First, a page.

In celebration of the Year of Science’s September theme, biodiversity and conservation, this month’s story focuses on diversity‘s nemesis: extinction. The world faces what may be our sixth mass extinction. We are losing species at an unprecedented rate — 100 to 1000 times higher than throughout most of Earth’s history. As conservationists struggle to lower this rate, there is concern about where their efforts should be focused. Less than one quarter of the world’s 8-14 million species have been described, and only 2.5% of those have been evaluated for extinction risk. How can we set our conservation priorities in the face of so much risk and uncertainty? Biologists tackling this problem have discovered that certain traits seem to go along with high extinction risk — for example, being a large vertebrate or living only in a small area. Now, new research suggests another useful factor to consider: evolutionary history.
Where's the evolution?
An organism’s evolutionary history may contain important information about whether it is likely to wind up extinct, say biologists Kaustuv Roy, Gene Hunt, and David Jablonski — and this could help us protect those species. The scientists’ hypothesis, published last month, is based on a study of clams, oysters, and their relatives over the past 200 million years. Since it’s difficult to identify these critters as particular species consistently based on fossilized shells, the team focused on closely related groups, called genera, and the larger families these 1700 genera belonged to. For each family, they counted up how many genera went extinct during a particular time period. They discovered that the extinctions were far from random; rather, they were clustered together in particular families. In other words, extinction risk seems to be a family trait that can be passed on from an ancestor to its descendants.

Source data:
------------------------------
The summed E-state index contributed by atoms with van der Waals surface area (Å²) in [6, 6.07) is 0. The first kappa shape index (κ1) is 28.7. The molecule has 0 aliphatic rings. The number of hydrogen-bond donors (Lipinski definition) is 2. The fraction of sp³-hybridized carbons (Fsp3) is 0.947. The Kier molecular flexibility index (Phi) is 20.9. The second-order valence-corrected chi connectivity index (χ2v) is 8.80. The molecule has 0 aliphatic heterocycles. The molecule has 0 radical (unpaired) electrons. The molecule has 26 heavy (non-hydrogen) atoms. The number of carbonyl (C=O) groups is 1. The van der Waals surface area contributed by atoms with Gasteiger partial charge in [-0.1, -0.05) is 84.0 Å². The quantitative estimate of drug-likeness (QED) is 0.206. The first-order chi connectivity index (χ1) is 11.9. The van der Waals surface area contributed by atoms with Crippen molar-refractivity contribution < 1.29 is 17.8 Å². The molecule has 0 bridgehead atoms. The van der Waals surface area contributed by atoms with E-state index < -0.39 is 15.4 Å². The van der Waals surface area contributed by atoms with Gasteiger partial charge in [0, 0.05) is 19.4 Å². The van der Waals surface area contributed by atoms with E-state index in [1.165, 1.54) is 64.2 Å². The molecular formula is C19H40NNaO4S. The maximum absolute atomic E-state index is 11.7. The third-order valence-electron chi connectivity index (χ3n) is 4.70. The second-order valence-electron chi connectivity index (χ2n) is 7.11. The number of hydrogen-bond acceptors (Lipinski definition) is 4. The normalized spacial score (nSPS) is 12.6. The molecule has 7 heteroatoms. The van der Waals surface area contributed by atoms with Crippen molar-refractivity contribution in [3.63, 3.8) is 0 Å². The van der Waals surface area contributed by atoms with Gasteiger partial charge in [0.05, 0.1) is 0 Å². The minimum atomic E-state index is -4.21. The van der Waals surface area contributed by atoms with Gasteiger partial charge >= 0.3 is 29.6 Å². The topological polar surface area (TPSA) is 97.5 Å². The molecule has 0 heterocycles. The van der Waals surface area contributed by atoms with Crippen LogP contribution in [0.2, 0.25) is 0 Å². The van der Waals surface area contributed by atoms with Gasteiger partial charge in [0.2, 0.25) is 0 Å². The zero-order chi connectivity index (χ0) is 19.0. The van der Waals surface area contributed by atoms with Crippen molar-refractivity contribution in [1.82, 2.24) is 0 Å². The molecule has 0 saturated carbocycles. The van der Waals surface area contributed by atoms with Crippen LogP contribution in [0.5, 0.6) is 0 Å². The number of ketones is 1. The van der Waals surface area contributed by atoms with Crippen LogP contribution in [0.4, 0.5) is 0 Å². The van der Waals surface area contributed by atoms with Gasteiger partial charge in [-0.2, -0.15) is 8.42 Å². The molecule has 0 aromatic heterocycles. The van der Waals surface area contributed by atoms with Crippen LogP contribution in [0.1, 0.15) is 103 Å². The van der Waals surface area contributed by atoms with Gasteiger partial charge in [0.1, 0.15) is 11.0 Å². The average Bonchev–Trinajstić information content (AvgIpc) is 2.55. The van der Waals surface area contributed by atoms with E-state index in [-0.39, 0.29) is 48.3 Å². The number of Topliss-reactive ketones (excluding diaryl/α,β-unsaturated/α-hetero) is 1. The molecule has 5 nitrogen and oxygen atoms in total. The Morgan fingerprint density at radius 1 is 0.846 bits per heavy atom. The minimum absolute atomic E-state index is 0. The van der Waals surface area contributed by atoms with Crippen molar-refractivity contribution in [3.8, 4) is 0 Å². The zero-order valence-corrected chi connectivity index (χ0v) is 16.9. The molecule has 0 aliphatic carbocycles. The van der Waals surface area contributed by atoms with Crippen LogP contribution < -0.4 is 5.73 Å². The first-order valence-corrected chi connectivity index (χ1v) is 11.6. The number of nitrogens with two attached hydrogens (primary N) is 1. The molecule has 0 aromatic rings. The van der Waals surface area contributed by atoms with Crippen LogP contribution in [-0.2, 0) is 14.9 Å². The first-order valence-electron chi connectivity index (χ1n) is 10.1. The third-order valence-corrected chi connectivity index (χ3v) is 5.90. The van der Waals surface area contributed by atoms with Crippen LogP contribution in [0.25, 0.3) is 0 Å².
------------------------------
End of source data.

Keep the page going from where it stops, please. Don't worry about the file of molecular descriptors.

You can also see this on the evolutionary tree, or phylogeny, of the mollusks. This tree shows the relationships among different mollusk families. The size of the circles represents the extinction rate for each family. The bigger the circle, the more extinction-prone the family is. Notice how the biggest circles are clustered together and not spread out randomly over the tree? Closely related families tend to have similar extinction risks.
Of course, this doesn’t mean that organisms have a specific “extinction gene.” It just means that there’s probably a set of heritable characteristics that influences a species’ risk of extinction. We don’t know exactly what those characteristics are — they could include almost anything, from reproductive strategy to food source — however, we do know that they are passed from ancestor to descendant. Since closely related organisms tend to inherit similar traits from their common ancestors, they also wind up with similar extinction rates.
This is bad news for any species that finds itself on a once blooming, now leafless branch of the tree of life — but it could be useful information for those who want to preserve biodiversity. We have little knowledge of most of the species that inhabit the Earth. Many are on the verge of extinction, but we don’t always know which. If extinction risk does indeed run in families, it could help us set initial conservation priorities until we have more detailed knowledge.
Even more importantly, Roy’s team’s findings point to a worrisome outcome of extinction’s relentless pruning of the tree of life: it’s very likely to lop off entire branches. If extinction were random, we’d expect it to take a leaf here and a twig there, preserving the overall shape and size of the tree. But if some branches have intrinsically higher extinction risks than others, the process is liable to wipe out these whole limbs — and with them, huge swaths of genetic and organismic diversity.